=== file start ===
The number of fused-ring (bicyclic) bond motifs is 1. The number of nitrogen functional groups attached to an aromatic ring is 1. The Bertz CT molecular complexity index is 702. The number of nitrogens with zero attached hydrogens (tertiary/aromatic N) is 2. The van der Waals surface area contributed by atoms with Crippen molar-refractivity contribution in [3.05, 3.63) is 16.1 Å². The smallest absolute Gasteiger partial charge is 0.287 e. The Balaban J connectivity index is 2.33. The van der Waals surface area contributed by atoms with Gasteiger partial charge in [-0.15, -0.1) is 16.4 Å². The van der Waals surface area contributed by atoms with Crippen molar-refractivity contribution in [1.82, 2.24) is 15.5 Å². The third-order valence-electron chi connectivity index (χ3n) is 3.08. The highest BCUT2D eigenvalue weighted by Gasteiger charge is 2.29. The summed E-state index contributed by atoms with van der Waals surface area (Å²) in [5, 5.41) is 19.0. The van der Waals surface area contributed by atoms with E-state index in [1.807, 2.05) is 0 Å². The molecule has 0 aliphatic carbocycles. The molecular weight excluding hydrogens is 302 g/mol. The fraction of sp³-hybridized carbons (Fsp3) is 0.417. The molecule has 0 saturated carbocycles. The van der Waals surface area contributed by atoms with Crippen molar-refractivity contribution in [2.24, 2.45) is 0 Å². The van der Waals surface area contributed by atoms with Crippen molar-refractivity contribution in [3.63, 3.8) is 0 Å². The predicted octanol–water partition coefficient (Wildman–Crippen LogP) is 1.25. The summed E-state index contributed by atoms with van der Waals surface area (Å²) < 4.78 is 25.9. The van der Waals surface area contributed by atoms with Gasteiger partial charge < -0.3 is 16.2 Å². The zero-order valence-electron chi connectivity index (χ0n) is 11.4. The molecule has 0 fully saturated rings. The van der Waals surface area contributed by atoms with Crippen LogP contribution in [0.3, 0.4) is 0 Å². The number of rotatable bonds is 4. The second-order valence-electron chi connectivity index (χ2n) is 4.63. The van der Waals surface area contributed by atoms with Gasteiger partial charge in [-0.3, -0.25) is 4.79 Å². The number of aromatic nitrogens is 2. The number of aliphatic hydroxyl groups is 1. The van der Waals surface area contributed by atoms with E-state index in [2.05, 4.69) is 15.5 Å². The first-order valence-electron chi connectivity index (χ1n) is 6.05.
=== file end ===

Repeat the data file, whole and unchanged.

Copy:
The number of fused-ring (bicyclic) bond motifs is 1. The number of nitrogen functional groups attached to an aromatic ring is 1. The Bertz CT molecular complexity index is 702. The number of nitrogens with zero attached hydrogens (tertiary/aromatic N) is 2. The van der Waals surface area contributed by atoms with Crippen molar-refractivity contribution in [3.05, 3.63) is 16.1 Å². The smallest absolute Gasteiger partial charge is 0.287 e. The Balaban J connectivity index is 2.33. The van der Waals surface area contributed by atoms with Gasteiger partial charge in [-0.15, -0.1) is 16.4 Å². The van der Waals surface area contributed by atoms with Crippen molar-refractivity contribution in [1.82, 2.24) is 15.5 Å². The third-order valence-electron chi connectivity index (χ3n) is 3.08. The highest BCUT2D eigenvalue weighted by Gasteiger charge is 2.29. The summed E-state index contributed by atoms with van der Waals surface area (Å²) in [5, 5.41) is 19.0. The van der Waals surface area contributed by atoms with E-state index in [1.807, 2.05) is 0 Å². The molecule has 0 aliphatic carbocycles. The molecular weight excluding hydrogens is 302 g/mol. The fraction of sp³-hybridized carbons (Fsp3) is 0.417. The molecule has 0 saturated carbocycles. The van der Waals surface area contributed by atoms with Crippen molar-refractivity contribution in [2.24, 2.45) is 0 Å². The van der Waals surface area contributed by atoms with Crippen molar-refractivity contribution in [3.63, 3.8) is 0 Å². The predicted octanol–water partition coefficient (Wildman–Crippen LogP) is 1.25. The summed E-state index contributed by atoms with van der Waals surface area (Å²) < 4.78 is 25.9. The van der Waals surface area contributed by atoms with Gasteiger partial charge < -0.3 is 16.2 Å². The zero-order valence-electron chi connectivity index (χ0n) is 11.4. The molecule has 0 fully saturated rings. The van der Waals surface area contributed by atoms with Crippen LogP contribution in [0.3, 0.4) is 0 Å². The number of rotatable bonds is 4. The second-order valence-electron chi connectivity index (χ2n) is 4.63. The van der Waals surface area contributed by atoms with Gasteiger partial charge in [-0.3, -0.25) is 4.79 Å². The number of aromatic nitrogens is 2. The number of aliphatic hydroxyl groups is 1. The van der Waals surface area contributed by atoms with E-state index in [2.05, 4.69) is 15.5 Å². The first-order valence-electron chi connectivity index (χ1n) is 6.05.